Representatives at the 2007 LMCs conference backed a motion demanding that the GPC negotiate a package with the DoH to allow practices to 'provide services privately to those registered with them' if PCTs will not pay.
City and East London LMC member Dr Kambiz Boomla said that at a time when NHS expenditure had more than doubled in the last decade there was a risk that patients would take a dim view of GPs demanding more opportunities to earn money.
'I don't think the public will tolerate GPs on six-figure salaries charging to see them out-of-hours,' he said. 'We should not leave ourselves open to the claim that we are greedy doctors on 100,000 plus salaries.'
But North Essex LMC member Dr Richard Wright said there was a danger private firms would fill the gap: 'To refuse to fund a service that we could provide and that the patient needs, and then to refuse to allow us to provide it privately is asset stripping. Private providers will see it as a great opportunity and hoover it up.'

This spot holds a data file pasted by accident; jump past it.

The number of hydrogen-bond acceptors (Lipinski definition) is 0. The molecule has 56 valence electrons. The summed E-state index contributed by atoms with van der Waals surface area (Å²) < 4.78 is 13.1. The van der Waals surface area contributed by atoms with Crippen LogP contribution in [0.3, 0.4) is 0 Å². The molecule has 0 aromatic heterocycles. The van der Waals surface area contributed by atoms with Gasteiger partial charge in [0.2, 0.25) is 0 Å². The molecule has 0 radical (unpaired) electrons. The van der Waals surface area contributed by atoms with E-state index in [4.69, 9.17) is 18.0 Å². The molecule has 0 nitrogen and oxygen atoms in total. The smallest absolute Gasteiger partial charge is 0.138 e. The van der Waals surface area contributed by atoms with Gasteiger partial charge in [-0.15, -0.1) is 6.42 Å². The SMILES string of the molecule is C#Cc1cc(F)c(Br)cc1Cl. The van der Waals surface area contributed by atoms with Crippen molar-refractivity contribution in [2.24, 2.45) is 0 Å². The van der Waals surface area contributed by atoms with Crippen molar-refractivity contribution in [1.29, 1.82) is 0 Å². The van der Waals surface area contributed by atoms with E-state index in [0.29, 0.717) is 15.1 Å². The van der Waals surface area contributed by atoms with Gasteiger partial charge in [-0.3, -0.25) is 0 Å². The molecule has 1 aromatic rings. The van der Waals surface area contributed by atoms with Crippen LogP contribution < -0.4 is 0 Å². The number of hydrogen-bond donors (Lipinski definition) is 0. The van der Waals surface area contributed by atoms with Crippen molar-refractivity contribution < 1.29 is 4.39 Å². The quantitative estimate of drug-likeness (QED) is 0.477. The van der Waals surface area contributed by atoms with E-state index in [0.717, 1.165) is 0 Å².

GPC member Dr John Canning added: 'When the NHS has decided not to fund something, there should be the opportunity for patients to secure the service from their GPs outside the NHS.'
A GP newspaper survey this week found that 94.7 per cent of GPs wanted to be able to offer services privately if the NHS would not pay for them.
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